Recipe 14.16. Disposing of Objects Appropriately


You've created an object that allocates its own resources, and you're ready to get rid of it. What's the correct method?


Visual Basic provides three primary methods for getting rid of objects that implement the IDisposable interface:

  • Call the object's Dispose() method, exposed by the IDisposable interface and implemented by the object's type. This is the most direct method of freeing resources. The object should not be used once Dispose() has been called.

  • Use Visual Basic's Using statement. This block statement automatically calls the object's Dispose() method on your behalf when the block ends, or execution jumps out of the block for any reason.

    Many of the GDI+ drawing objects implement IDisposable and should be disposed of properly when no longer in use. The Pen object is one such class. The following code uses the Using statement to declare and properly dispose of a Pen object:

     Using workPen As New Pen(Color.Red)    ' ----- Add drawing code here using that red pen. End Using ' ----- workPen has been released and is unavailable. 

  • Let the object go out of scope, or set it to Nothing. This practice is usually undesirable because the garbage-collection process, and not you, will control when the additional resources get released.


The constructor for a class may allocate shared resources that need to be properly released as quickly as possible when no longer needed. Some classes implement their own custom method for doing this, such as including a "release all resources" method. You must examine and follow the documented standards for such objects.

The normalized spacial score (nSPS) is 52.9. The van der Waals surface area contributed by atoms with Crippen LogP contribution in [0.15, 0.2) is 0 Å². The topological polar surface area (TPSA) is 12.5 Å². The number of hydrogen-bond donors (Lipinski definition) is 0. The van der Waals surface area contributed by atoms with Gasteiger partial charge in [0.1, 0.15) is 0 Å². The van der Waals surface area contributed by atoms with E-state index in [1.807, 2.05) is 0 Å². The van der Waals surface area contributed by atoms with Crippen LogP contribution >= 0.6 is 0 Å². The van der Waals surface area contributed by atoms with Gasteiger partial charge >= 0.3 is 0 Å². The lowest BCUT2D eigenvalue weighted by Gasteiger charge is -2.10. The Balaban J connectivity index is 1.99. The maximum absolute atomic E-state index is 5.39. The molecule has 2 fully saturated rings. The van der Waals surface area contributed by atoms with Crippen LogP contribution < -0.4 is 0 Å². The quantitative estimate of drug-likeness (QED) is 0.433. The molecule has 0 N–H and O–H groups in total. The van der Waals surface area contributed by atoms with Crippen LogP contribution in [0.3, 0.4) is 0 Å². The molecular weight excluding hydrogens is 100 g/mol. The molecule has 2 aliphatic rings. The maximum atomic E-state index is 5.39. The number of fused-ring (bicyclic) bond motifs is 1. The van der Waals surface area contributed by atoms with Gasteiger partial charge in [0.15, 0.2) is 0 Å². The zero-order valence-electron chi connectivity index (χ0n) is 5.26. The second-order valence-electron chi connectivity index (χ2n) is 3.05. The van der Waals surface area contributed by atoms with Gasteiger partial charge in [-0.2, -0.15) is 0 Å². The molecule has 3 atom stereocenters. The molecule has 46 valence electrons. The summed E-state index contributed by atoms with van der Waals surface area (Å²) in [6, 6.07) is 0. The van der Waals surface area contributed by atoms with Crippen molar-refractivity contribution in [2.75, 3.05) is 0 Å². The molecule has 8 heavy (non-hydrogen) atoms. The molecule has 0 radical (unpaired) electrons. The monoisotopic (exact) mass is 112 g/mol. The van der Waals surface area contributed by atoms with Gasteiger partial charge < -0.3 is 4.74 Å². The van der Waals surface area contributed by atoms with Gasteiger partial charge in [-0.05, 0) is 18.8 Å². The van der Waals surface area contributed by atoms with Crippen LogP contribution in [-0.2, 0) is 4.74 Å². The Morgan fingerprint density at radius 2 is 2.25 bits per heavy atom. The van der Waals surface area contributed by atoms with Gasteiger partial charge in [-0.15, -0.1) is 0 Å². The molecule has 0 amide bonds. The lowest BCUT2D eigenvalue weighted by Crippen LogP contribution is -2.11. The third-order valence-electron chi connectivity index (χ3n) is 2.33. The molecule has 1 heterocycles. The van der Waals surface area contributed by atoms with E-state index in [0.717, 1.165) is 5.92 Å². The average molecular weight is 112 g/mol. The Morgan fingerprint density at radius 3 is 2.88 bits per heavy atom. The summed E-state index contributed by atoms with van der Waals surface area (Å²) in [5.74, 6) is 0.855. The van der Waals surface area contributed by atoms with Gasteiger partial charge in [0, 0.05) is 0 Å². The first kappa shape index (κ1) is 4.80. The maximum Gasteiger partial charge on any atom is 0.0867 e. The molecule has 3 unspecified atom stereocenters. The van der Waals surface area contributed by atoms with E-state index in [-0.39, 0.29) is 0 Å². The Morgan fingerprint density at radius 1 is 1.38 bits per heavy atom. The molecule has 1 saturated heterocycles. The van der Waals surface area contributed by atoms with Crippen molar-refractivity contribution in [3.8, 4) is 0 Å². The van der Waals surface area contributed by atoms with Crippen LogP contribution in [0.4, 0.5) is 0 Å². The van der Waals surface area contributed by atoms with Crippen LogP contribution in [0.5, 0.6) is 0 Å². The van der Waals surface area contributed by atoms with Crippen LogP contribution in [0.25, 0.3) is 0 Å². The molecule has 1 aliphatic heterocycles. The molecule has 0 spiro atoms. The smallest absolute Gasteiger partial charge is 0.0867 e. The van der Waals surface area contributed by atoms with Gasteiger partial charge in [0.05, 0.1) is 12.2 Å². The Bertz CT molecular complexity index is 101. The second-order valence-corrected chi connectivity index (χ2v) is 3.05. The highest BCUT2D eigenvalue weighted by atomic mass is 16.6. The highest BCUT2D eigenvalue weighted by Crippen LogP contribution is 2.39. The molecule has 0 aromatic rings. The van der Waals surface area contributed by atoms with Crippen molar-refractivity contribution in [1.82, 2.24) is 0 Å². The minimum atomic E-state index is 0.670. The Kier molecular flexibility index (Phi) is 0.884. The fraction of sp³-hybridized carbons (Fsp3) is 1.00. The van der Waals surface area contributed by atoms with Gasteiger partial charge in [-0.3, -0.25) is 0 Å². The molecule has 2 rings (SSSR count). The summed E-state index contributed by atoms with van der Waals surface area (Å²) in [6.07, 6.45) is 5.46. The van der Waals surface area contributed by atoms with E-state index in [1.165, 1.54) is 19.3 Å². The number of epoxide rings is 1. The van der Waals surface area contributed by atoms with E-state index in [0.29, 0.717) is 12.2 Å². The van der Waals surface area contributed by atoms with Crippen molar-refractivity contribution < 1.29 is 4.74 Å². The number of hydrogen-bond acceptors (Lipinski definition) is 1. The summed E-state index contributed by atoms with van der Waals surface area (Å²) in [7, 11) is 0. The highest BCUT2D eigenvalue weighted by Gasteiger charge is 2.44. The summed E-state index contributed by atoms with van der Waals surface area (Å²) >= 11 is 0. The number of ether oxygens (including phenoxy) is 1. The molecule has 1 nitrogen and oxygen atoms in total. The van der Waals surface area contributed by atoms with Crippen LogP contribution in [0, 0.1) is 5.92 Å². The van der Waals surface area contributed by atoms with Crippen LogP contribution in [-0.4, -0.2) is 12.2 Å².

Fortunately, most objects that hold such external or shared resources implement the System.IDisposable interface. This interface exposes a standard Dispose() method that your code or other standardized generic components can call to free important resources. You can add IDisposable to your own classes, as follows:

 Class SomeClass    Implements IDisposable    Protected Overridable Sub   Dispose( ) _          Implements IDisposable.Dispose       ' ----- Add cleanup code here.    End Sub End Class 

For classes that do not allocate shared or external resources, or where holding on to such resources for a long time will not degrade application or system performance, the standard Finalize() deconstructor may be used to free held resources. For such classes, no special processing is needed to destroy the object. Simply wait for the object to be released on its own, or set it to Nothing.

If you implement IDisposable on a custom class, you should also override the Finalize() method to ensure that resources are freed even if the user of the class forgets to call Dispose():

 Protected Overrides Sub Finalize( )    ' ----- Add cleanup guarantee here. End Sub 

Visual Basic 2005 Cookbook(c) Solutions for VB 2005 Programmers
Visual Basic 2005 Cookbook: Solutions for VB 2005 Programmers (Cookbooks (OReilly))
ISBN: 0596101775
EAN: 2147483647
Year: 2006
Pages: 400

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